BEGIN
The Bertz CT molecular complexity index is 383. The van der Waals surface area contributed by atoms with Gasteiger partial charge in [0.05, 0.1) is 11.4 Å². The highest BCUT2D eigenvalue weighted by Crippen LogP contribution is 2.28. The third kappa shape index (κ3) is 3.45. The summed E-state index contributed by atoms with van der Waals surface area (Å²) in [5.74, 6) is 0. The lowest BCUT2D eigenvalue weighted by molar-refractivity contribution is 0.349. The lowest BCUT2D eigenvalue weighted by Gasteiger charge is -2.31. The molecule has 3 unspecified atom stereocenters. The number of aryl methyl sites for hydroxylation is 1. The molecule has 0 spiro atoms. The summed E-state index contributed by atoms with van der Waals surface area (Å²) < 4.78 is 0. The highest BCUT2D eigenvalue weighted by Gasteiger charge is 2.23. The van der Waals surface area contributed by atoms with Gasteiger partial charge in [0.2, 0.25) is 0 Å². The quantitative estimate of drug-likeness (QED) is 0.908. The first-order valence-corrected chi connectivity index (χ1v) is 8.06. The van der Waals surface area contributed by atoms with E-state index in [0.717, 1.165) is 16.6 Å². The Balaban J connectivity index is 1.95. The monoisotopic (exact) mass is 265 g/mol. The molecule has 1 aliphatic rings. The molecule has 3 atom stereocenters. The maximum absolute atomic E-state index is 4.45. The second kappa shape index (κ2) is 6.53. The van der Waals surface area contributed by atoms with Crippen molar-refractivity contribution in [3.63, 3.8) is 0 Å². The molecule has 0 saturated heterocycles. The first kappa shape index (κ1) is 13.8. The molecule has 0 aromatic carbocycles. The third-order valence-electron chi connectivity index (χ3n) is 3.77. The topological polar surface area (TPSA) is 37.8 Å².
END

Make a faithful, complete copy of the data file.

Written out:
The Bertz CT molecular complexity index is 383. The van der Waals surface area contributed by atoms with Gasteiger partial charge in [0.05, 0.1) is 11.4 Å². The highest BCUT2D eigenvalue weighted by Crippen LogP contribution is 2.28. The third kappa shape index (κ3) is 3.45. The summed E-state index contributed by atoms with van der Waals surface area (Å²) in [5.74, 6) is 0. The lowest BCUT2D eigenvalue weighted by molar-refractivity contribution is 0.349. The lowest BCUT2D eigenvalue weighted by Gasteiger charge is -2.31. The molecule has 3 unspecified atom stereocenters. The number of aryl methyl sites for hydroxylation is 1. The molecule has 0 spiro atoms. The summed E-state index contributed by atoms with van der Waals surface area (Å²) < 4.78 is 0. The highest BCUT2D eigenvalue weighted by Gasteiger charge is 2.23. The van der Waals surface area contributed by atoms with Gasteiger partial charge in [0.2, 0.25) is 0 Å². The quantitative estimate of drug-likeness (QED) is 0.908. The first-order valence-corrected chi connectivity index (χ1v) is 8.06. The van der Waals surface area contributed by atoms with E-state index in [0.717, 1.165) is 16.6 Å². The Balaban J connectivity index is 1.95. The monoisotopic (exact) mass is 265 g/mol. The molecule has 1 aliphatic rings. The molecule has 3 atom stereocenters. The maximum absolute atomic E-state index is 4.45. The second kappa shape index (κ2) is 6.53. The van der Waals surface area contributed by atoms with Crippen molar-refractivity contribution in [3.63, 3.8) is 0 Å². The molecule has 0 saturated heterocycles. The first kappa shape index (κ1) is 13.8. The molecule has 0 aromatic carbocycles. The third-order valence-electron chi connectivity index (χ3n) is 3.77. The topological polar surface area (TPSA) is 37.8 Å².